Anyone who has ever looked at an itemized hospital or doctor bill already knows just how absurdly inflated the nation’s healthcare costs truly are. But when 28-year-old Alexis Rodriguez from New York recently received a bill from Bronx – Lebanon Hospital for $44 million, something told him that pneumonia treatment does not actually cost this much — at least not yet.
The New York Daily News (NYDN) reports that Rodriguez and a number of other patients from Bronx – Lebanon Hospital recently received hospital bills totaling in the millions of dollars for procedures that obviously should have been only a small fraction of that amount. The hospital had treated Rodriguez for pneumonia, for instance, upon which he received a bill for $44,776,587.
The obvious error was apparently the result of invoice discrepancies made by PHY Services, the billing firm that services Bronx – Lebanon Hospital. Instead of putting the actual amount due in the total box, a PHY employee allegedly put in the lengthy invoice number instead, which caused a lot of panic among patients that received the faulty bills.
“I almost had an asthma attack,” said Rodriguez to NYDN following the incident. “It was a big error. I think they should have somebody look over the bills before they send them out. I understand manpower may be down, but to send out a lot of bills with numbers that big — someone could have had a heart attack.”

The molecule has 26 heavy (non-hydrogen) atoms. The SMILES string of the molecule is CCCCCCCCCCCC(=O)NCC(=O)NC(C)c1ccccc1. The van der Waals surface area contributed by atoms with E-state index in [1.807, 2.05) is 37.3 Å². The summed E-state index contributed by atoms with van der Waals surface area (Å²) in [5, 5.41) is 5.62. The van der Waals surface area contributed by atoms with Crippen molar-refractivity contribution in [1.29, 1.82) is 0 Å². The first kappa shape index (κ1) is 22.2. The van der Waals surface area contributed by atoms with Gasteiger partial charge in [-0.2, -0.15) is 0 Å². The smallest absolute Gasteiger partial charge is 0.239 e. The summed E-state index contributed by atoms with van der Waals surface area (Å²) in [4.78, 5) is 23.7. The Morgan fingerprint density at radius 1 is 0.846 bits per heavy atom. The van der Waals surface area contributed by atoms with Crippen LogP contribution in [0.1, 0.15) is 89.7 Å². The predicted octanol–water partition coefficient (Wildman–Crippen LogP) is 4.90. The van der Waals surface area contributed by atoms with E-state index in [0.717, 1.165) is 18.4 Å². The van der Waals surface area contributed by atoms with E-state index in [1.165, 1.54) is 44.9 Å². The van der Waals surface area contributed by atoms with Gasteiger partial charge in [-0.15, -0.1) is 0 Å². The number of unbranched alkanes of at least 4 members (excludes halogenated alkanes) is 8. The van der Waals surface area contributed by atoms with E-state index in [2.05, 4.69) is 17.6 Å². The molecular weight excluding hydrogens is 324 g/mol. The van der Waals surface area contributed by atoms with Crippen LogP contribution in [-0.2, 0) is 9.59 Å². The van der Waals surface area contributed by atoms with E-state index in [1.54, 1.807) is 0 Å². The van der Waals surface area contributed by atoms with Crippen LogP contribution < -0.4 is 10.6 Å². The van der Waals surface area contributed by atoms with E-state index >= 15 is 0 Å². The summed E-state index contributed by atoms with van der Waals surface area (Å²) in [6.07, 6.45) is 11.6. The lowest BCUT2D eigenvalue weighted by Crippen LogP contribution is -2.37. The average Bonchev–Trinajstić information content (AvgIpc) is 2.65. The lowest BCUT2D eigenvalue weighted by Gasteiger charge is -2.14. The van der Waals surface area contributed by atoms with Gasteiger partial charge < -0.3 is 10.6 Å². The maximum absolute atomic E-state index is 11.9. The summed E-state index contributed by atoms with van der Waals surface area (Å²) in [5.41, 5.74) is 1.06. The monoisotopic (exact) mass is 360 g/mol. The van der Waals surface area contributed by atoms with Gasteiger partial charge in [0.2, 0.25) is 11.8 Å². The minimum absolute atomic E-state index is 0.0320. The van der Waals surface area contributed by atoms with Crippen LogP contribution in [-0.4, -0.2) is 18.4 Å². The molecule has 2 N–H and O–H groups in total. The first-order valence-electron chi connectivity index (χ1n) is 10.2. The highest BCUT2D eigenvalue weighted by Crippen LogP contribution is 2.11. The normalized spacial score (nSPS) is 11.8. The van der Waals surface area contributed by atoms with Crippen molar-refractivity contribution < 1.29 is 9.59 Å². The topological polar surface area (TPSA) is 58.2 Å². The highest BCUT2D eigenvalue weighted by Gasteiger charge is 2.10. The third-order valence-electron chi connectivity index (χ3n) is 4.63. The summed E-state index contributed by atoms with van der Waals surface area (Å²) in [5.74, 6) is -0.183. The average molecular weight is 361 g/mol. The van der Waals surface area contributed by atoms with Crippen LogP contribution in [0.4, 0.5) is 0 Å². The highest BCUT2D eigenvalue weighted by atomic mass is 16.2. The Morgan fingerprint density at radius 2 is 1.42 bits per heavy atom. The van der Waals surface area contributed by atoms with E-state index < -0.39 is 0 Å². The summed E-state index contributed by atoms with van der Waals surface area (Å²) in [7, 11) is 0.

Rodriguez has a point. But this incident is not the first time that a hospital has issued a bill totaling in the millions of dollars. Last summer, Tampa General Hospital in Florida filed a $9.2 million claim against the estate of a patient who spent five years in the hospital before eventually dying. And this $9.2 million charge was not a mistake — the hospital actually believed it was entitled to this amount for services provided (https://www.naturalnews.com/033157_hospital_bills.html).
According to the Agency for Healthcare Research and Quality (AHRQ)’s Healthcare Cost and Utilization Project, the average cost for a hospital stay for “all diagnoses” is $9,200. A heart attack will cost a patient an average of $18,200, according to data, while a heart valve disorder will cost a whopping $36,700 (http://www.ahrq.gov/data/hcup/).
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